It started off well, bringing us into the repressed angst of a small boy being sent to live with strangers in the countryside during the blitz, butr Jackson soon leaves this character and the book devolves into a pointless collection of loosely connected short stories, vignettes and character sketches, all with a very routine two-dimensional style - like the memoirs of some avuncular teller of children's stories. At the end
...more
zespri
Aug 14, 2010 rated it liked it  ·  review of another edition
This was a strange little book. Two different things seemed to be going on.

First the book is a series of anecdotes about those who stayed behind when the men of a village head to war. The five boys of the title are sons of these men, who are joined by Bobby, an evacuee from London. Each little chapter is an episode in itself, with an unusual, eccentric adventure in which the boys take part. Bobby's mum arrives and we presume he is taken back to London.

Suddenly, the mysterious bee-king arrives in
...more
Milz
Feb 07, 2015 rated it it was ok
Have just finished reading this as part of a book project. While I can appreciate the writing style, it was not for me. I found all the different story lines very jagged (a bit like GoT, where you suddenly find yourself without the main character you hung all your hopes of a fluid storyline to) and the things deliberately left unsaid had me scurrying back through the chapters to figure out what had happened. I'm sure it's filled with clever metaphors, allegories and whatnot, but it did not sit r ...more
Cameo
Mar 10, 2014 rated it liked it
I read the Danish version. I quite liked this story, how it seemingly hasn't got an overall plot or storyline, but just the story of a small village and the characters within. It has a bit of karma to it in the end.
But one thing I didn't get; was the Bobby storyline. When I was finished I couldn't really figure out what significans he had to the story. Jackson could just as easily have started with the five boys and it wouldn't have made a difference. It has the feeling of not being edited enou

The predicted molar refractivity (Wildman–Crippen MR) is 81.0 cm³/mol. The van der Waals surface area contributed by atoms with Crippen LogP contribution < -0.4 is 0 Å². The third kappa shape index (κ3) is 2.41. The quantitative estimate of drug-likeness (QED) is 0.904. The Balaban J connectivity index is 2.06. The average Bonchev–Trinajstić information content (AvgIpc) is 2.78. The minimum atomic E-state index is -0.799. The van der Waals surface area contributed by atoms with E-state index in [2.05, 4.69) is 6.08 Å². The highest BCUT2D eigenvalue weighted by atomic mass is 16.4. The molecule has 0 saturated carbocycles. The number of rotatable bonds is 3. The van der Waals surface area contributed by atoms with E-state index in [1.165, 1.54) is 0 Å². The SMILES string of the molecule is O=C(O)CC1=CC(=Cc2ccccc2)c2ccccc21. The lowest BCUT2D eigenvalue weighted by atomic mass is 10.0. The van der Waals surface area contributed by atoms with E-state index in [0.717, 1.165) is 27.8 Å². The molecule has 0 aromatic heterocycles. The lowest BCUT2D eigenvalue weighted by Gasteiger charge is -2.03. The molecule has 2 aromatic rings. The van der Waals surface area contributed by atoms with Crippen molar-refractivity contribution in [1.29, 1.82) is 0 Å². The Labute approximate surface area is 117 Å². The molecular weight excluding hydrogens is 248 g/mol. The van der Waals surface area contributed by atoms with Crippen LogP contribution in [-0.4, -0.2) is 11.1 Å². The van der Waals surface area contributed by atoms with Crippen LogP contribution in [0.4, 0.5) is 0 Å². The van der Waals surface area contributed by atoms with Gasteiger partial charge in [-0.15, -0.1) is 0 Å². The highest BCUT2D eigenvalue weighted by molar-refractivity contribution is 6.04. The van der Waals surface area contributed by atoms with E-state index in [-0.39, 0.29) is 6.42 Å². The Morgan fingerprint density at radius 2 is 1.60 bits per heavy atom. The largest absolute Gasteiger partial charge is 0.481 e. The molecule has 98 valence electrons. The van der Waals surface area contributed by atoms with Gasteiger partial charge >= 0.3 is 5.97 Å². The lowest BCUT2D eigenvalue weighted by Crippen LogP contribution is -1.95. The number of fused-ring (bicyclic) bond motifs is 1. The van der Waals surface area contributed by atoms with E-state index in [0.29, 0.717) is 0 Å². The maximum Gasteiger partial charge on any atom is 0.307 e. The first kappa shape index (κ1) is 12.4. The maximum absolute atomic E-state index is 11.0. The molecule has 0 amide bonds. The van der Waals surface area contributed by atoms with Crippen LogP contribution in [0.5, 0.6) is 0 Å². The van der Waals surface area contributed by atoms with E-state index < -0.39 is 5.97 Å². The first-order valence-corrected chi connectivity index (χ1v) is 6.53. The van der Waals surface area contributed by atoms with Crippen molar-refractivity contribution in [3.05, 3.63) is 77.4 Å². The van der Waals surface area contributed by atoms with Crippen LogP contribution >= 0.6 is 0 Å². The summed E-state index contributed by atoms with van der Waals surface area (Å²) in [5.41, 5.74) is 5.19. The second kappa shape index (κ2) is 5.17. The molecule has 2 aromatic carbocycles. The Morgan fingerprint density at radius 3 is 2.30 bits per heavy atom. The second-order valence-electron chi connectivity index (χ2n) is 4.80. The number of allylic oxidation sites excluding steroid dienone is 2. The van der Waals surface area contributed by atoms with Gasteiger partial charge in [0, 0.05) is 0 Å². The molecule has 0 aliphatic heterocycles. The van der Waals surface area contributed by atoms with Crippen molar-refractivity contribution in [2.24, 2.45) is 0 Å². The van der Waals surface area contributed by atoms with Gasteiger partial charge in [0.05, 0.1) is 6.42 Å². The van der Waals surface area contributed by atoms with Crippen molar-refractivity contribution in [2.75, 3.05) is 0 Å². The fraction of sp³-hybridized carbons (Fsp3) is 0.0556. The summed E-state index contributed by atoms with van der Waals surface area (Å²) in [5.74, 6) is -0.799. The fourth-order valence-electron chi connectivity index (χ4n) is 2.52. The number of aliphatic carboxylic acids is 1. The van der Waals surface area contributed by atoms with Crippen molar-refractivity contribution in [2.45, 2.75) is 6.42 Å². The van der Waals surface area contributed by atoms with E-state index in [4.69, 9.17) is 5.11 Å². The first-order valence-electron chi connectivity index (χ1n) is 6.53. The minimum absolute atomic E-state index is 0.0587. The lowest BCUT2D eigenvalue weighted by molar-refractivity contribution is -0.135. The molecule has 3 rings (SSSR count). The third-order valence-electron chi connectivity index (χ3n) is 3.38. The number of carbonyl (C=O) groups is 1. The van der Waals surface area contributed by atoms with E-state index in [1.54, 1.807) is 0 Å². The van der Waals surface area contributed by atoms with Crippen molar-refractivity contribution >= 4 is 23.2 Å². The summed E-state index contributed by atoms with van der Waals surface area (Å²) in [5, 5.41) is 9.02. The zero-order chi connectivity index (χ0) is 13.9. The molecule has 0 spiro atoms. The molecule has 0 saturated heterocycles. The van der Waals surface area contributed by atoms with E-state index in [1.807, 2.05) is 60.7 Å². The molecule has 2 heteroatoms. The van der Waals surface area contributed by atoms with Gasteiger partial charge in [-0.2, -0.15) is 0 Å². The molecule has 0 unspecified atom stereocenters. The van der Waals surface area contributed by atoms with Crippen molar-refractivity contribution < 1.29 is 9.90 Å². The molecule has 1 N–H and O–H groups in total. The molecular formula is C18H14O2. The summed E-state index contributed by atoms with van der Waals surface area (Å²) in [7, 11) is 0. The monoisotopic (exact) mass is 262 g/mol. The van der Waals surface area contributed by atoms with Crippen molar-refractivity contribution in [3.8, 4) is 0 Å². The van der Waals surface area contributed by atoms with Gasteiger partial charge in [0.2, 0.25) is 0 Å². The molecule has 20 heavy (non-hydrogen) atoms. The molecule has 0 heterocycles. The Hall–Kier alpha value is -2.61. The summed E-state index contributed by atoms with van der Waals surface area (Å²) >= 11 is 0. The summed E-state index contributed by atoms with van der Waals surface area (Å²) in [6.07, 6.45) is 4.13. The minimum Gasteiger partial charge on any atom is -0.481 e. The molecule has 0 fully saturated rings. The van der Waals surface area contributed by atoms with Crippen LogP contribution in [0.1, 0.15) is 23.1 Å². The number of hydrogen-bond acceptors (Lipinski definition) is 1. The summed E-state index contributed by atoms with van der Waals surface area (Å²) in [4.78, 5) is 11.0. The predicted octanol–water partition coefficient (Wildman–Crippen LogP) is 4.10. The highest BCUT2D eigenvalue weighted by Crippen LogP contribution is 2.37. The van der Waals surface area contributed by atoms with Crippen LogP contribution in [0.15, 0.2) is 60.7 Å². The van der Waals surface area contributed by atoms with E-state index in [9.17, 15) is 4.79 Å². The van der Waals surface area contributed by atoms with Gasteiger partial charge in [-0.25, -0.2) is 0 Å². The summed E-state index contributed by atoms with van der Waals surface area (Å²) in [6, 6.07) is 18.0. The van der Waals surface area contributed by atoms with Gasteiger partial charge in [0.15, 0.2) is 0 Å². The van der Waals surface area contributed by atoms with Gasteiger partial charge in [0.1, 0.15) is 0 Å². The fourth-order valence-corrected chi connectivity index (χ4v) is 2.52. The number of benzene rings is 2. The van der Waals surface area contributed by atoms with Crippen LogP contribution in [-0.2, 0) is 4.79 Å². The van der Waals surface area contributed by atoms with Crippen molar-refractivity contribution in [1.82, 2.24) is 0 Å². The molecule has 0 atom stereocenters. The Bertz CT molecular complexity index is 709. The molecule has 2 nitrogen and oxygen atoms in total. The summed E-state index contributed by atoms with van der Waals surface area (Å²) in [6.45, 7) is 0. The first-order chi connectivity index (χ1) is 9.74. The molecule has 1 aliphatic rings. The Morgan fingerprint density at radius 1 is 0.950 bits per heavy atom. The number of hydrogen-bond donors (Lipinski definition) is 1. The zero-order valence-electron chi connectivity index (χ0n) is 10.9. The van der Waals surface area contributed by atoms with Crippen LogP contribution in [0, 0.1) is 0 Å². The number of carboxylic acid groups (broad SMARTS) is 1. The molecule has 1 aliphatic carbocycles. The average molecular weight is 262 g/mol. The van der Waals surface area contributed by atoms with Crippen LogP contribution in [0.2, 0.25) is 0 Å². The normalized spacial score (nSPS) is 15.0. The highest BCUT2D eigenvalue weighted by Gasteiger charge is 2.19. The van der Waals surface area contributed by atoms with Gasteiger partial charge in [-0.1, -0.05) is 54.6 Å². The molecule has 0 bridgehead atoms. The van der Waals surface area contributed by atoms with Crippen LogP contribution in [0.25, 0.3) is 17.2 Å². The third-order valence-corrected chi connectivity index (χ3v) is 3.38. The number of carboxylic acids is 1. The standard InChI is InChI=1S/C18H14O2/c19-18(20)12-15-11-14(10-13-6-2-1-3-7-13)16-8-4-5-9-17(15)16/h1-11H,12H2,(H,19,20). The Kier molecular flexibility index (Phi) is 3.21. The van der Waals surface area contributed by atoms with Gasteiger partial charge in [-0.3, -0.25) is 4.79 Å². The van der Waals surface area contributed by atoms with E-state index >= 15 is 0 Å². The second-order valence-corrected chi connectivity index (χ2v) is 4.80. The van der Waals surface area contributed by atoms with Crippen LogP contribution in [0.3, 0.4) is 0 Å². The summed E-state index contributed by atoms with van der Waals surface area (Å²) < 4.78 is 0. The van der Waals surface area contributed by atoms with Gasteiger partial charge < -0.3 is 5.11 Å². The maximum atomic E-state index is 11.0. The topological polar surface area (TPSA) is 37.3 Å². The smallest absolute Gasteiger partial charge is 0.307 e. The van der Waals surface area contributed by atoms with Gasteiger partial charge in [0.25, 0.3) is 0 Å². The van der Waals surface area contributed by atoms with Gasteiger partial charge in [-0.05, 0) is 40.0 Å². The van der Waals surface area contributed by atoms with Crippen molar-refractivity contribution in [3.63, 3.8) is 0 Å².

...more
Caroline
Jan 08, 2008 rated it liked it
I picked this book up in a bookstore in London to read during the summer I was working there. I was enamored with British fiction about World War II, and had high expectations. This book would have been a solid 4 stars if not for the ending, which made me feel like I'd fallen into some sort of C.S. Lewis allegorical nightmare. But up until the weirdo Jesus Christ/pied piper teacher thing going on, I was digging the English-village-in-wartime story.
Colin Heber-Percy
A curious novel that abandons its hero half way through, and flirts with being a string of connected short stories. Evocative, characterful and funny. If less immediately engaging than The Underground Man, Five Boys still deserves an esteemed place among WW2 evacuee / rites of passage novels like Goodnight Mr. Tom.
Antoinette Maria
Apr 24, 2012 rated it it was ok
Writing is solid but the story isn't engaging. Unclear if the author was going for a bunch of vignettes (which could've been lovely) or a story about the 5 boys (who, except for Aldred, are virtually indistinguishable). The Bee king story didn't engage at all. I really wanted to follow the little boy at the beginning since his was the most interesting but that just gets dropped halfway through.
Chapple
Mar 15, 2011 rated it liked it
Bobby is evacuated from London to the Devonshire countryside and billeted with the spinster Miss Minter. One of my favorite scenes is when, desperate for an idea to keep Bobby occupied, Miss Minter dumps out her soup bean mixture and asks him to sort out the peas an beans.
Christy
Feb 10, 2010 rated it it was ok  ·  review of another edition
Good writing style but I found the story a little disconnected.
Peter Pinkney
Sep 19, 2016 rated it really liked it
On holiday with my partner, and she read this book, and suggested that I would love it-I did!
Richard Mulholland
Hard to describe. Nice read if not a bit weird
Lynn Hutchinson
Enjoying this so far, story of an evacuee from London to the south-west.
Nova
Aug 07, 2010 rated it liked it
Bobby is sent away from London and to the care of a spinster who has no idea how to entertain boys.
Selene
Aug 07, 2011 rated it liked it
This really didn't go anywhere! It started really well and then split into two parts without direct conclusions. Disappointing!
Teresa Mills-clark
Delightful. Well crafted. Clear prose.
Shari
Jan 03, 2012 rated it did not like it
I have no desire to finish this book.
Roni
rated it liked it
Feb 08, 2014
Peter Abelsen
rated it it was amazing
Mar 10, 2013
Ben Carroll
rated it liked it
Mar 31, 2011
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Mick Jackson (born 1960) is a British writer from England, best known for his novel The Underground Man (1997). The book, based on the life of William Cavendish-Scott-Bentinck, 5th Duke of Portland, was shortlisted for the Man Booker Prize and for the 1997 Whitbread Award for best first novel.

Mick Jackson was born in 1960, in Great Harwood, Lancashire, and educated at Queen Elizabeth's Grammar Sch
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“The closer it came the more speed it gathered about it, until suddenly it was tearing a great hole right through the day.” 2 likes